While the API calls are local, the notifications can reference web images. If the web image is not available for download, is corrupted, or doesn't meet the image specifications, tiles and toast respond differently:

  • Tiles: The update is not shown
  • Toast: The notification is displayed, but with a placeholder image

Local notifications do not expire, but it is a best practice to set an explicit expiration time.

For more information, see these topics:

Scheduled notifications

Scheduled notifications are a subset of local notifications that can specify the precise time when a tile should be updated or a toast notification should be shown. Scheduled notifications are ideal in situations where the content to be updated is known in advance, such as a meeting invitation. If you don't have advance knowledge of the notification content, you should use a push or periodic notification.

By default, scheduled notifications expire three days from the time that they are delivered. If needed, you can override this default with an explicit expiration time.

For more information, see these topics:

Periodic notifications

Periodic notifications give you live tile updates with a minimal cloud service and client investment. They are also an excellent method of distributing the same content to a wide audience. Your client code specifies the URL of a cloud location that Windows polls for tile or badge updates, and how often the location should be polled. At each polling interval, Windows contacts the URL to download the specified XML content and display it on the tile.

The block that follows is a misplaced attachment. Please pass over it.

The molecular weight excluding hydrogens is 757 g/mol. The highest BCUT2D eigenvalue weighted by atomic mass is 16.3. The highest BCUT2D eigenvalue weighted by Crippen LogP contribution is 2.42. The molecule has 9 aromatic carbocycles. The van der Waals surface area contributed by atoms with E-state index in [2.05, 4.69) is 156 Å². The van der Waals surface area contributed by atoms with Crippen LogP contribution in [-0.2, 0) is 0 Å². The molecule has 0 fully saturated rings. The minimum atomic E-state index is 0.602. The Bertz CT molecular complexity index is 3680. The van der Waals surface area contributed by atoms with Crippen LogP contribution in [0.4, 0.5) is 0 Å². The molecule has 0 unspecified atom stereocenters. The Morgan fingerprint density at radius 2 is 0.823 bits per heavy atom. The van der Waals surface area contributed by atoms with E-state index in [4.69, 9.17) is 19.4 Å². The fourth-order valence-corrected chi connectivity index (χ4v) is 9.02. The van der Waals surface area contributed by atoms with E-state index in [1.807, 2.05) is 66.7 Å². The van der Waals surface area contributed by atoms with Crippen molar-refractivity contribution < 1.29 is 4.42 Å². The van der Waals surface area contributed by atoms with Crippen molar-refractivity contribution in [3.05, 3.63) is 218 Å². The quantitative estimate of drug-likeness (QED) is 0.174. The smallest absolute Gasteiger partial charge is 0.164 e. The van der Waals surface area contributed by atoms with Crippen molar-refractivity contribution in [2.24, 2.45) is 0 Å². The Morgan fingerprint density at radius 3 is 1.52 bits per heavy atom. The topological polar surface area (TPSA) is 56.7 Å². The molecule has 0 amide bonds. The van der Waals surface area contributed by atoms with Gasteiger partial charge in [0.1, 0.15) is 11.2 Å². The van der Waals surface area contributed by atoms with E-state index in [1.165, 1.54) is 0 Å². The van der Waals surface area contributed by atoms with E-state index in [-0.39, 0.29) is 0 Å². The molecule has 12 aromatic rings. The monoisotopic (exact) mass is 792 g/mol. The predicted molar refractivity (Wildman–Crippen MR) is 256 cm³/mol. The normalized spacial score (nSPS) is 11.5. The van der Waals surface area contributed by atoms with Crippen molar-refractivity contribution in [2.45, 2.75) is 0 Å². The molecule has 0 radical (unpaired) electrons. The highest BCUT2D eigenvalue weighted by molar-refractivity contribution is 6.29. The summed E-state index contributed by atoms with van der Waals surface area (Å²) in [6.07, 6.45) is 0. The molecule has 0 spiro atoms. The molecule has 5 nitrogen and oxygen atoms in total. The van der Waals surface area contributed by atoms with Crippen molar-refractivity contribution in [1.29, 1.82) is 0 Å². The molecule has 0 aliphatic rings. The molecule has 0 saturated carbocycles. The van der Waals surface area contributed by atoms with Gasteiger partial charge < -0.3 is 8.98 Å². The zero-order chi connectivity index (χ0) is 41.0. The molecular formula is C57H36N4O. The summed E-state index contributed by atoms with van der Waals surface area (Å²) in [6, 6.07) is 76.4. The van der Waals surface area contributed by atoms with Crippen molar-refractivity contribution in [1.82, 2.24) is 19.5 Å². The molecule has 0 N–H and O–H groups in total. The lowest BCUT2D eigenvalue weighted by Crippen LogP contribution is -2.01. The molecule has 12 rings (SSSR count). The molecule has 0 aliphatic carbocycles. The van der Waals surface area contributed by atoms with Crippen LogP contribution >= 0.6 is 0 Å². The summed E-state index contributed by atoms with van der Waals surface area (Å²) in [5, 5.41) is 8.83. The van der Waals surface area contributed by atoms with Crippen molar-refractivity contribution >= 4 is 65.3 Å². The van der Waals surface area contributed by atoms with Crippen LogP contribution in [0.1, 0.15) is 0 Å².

Periodic notifications require the app to host a cloud service, and this service will be polled at the specified interval by all users who have the app installed. Note that periodic updates cannot be used for toast notifications; toast notifications are best served by scheduled or push notifications.

By default, periodic notifications expire three days from the time that the polling occurs. If needed, you can override this default with an explicit expiration time.

For more information, see these topics:

Push notifications

Push notifications are ideal to communicate real-time data or data that is personalized for your user. Push notifications are used for content that is generated at unpredictable times, such as breaking news, social network updates, or instant messages. Push notifications are also useful in situations where the data is time-sensitive in a way that would not suit periodic notifications, such as sports scores during a game.

Push notifications require a cloud service that manages push notification channels and chooses when and to whom to send notifications.

By default, push notifications expire three days from the time that they are received by Windows Push Notification Services (WNS). If needed, you can override this default with an explicit expiration time.

For more information, see these topics:

Push and periodic notifications sample

Toast notifications sample

Scheduled notifications sample

Delivering notifications

The notification queue

How to use the notification queue

Quickstart: Sending notifications to a secondary tile